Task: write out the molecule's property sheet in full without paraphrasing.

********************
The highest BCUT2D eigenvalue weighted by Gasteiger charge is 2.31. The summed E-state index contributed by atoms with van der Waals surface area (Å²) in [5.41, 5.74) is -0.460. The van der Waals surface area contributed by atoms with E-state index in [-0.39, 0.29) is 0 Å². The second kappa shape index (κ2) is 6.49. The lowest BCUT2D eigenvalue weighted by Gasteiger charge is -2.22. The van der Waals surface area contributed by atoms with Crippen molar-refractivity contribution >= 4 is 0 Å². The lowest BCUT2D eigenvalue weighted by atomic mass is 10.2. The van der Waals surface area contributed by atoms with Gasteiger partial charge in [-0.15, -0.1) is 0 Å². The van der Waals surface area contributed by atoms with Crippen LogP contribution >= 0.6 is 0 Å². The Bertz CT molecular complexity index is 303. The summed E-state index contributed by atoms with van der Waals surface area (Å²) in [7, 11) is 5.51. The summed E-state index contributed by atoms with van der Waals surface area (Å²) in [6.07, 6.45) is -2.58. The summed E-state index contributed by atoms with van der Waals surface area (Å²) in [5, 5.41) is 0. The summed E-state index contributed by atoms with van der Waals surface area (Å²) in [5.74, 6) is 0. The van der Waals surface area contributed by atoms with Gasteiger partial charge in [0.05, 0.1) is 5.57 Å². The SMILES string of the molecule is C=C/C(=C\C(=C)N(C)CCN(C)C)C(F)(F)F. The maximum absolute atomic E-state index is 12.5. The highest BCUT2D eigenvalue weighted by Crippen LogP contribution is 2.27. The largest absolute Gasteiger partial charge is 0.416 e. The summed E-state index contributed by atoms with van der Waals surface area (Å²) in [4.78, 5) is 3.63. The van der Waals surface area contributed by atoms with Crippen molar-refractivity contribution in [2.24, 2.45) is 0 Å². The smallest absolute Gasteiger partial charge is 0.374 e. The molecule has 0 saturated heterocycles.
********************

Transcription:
The highest BCUT2D eigenvalue weighted by Gasteiger charge is 2.31. The summed E-state index contributed by atoms with van der Waals surface area (Å²) in [5.41, 5.74) is -0.460. The van der Waals surface area contributed by atoms with E-state index in [-0.39, 0.29) is 0 Å². The second kappa shape index (κ2) is 6.49. The lowest BCUT2D eigenvalue weighted by Gasteiger charge is -2.22. The van der Waals surface area contributed by atoms with Crippen molar-refractivity contribution >= 4 is 0 Å². The lowest BCUT2D eigenvalue weighted by atomic mass is 10.2. The van der Waals surface area contributed by atoms with Gasteiger partial charge in [-0.15, -0.1) is 0 Å². The van der Waals surface area contributed by atoms with Crippen LogP contribution >= 0.6 is 0 Å². The Bertz CT molecular complexity index is 303. The summed E-state index contributed by atoms with van der Waals surface area (Å²) in [7, 11) is 5.51. The summed E-state index contributed by atoms with van der Waals surface area (Å²) in [6.07, 6.45) is -2.58. The summed E-state index contributed by atoms with van der Waals surface area (Å²) in [5, 5.41) is 0. The summed E-state index contributed by atoms with van der Waals surface area (Å²) in [5.74, 6) is 0. The van der Waals surface area contributed by atoms with Gasteiger partial charge in [0.05, 0.1) is 5.57 Å². The SMILES string of the molecule is C=C/C(=C\C(=C)N(C)CCN(C)C)C(F)(F)F. The maximum absolute atomic E-state index is 12.5. The highest BCUT2D eigenvalue weighted by Crippen LogP contribution is 2.27. The largest absolute Gasteiger partial charge is 0.416 e. The summed E-state index contributed by atoms with van der Waals surface area (Å²) in [4.78, 5) is 3.63. The van der Waals surface area contributed by atoms with Crippen molar-refractivity contribution in [2.24, 2.45) is 0 Å². The smallest absolute Gasteiger partial charge is 0.374 e. The molecule has 0 saturated heterocycles.